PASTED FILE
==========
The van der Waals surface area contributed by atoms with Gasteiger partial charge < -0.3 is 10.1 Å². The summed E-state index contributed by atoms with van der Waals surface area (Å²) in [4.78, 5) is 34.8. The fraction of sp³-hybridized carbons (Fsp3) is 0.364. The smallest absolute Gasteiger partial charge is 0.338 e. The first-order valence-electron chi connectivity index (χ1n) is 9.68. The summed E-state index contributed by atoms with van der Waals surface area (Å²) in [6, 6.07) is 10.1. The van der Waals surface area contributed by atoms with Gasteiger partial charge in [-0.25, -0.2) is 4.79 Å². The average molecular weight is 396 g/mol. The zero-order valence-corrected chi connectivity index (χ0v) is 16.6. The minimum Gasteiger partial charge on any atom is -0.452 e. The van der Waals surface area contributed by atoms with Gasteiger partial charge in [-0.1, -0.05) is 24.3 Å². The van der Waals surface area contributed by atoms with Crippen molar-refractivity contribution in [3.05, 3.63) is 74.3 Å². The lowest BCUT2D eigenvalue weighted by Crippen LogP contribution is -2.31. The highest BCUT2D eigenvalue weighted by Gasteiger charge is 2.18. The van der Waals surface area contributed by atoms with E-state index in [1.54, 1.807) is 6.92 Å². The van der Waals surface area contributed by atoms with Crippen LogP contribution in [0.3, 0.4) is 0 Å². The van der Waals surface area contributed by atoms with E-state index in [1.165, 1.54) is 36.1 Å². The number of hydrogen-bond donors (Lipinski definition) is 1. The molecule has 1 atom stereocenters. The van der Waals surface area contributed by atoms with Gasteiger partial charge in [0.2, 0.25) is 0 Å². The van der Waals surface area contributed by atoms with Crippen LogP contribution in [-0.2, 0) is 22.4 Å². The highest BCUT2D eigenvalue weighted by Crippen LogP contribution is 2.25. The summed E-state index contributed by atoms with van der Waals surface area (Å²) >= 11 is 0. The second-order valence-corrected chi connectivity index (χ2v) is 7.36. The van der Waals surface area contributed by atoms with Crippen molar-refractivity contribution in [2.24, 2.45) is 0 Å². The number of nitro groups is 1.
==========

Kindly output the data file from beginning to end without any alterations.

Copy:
The van der Waals surface area contributed by atoms with Gasteiger partial charge < -0.3 is 10.1 Å². The summed E-state index contributed by atoms with van der Waals surface area (Å²) in [4.78, 5) is 34.8. The fraction of sp³-hybridized carbons (Fsp3) is 0.364. The smallest absolute Gasteiger partial charge is 0.338 e. The first-order valence-electron chi connectivity index (χ1n) is 9.68. The summed E-state index contributed by atoms with van der Waals surface area (Å²) in [6, 6.07) is 10.1. The van der Waals surface area contributed by atoms with Gasteiger partial charge in [-0.25, -0.2) is 4.79 Å². The average molecular weight is 396 g/mol. The zero-order valence-corrected chi connectivity index (χ0v) is 16.6. The minimum Gasteiger partial charge on any atom is -0.452 e. The van der Waals surface area contributed by atoms with Gasteiger partial charge in [-0.1, -0.05) is 24.3 Å². The van der Waals surface area contributed by atoms with Crippen molar-refractivity contribution in [3.05, 3.63) is 74.3 Å². The lowest BCUT2D eigenvalue weighted by Crippen LogP contribution is -2.31. The highest BCUT2D eigenvalue weighted by Gasteiger charge is 2.18. The van der Waals surface area contributed by atoms with E-state index in [1.54, 1.807) is 6.92 Å². The van der Waals surface area contributed by atoms with Crippen LogP contribution in [0.3, 0.4) is 0 Å². The van der Waals surface area contributed by atoms with E-state index in [1.165, 1.54) is 36.1 Å². The number of hydrogen-bond donors (Lipinski definition) is 1. The molecule has 1 atom stereocenters. The van der Waals surface area contributed by atoms with Gasteiger partial charge in [0.2, 0.25) is 0 Å². The van der Waals surface area contributed by atoms with Crippen LogP contribution in [-0.2, 0) is 22.4 Å². The highest BCUT2D eigenvalue weighted by Crippen LogP contribution is 2.25. The summed E-state index contributed by atoms with van der Waals surface area (Å²) >= 11 is 0. The second-order valence-corrected chi connectivity index (χ2v) is 7.36. The van der Waals surface area contributed by atoms with Crippen molar-refractivity contribution in [2.24, 2.45) is 0 Å². The number of nitro groups is 1.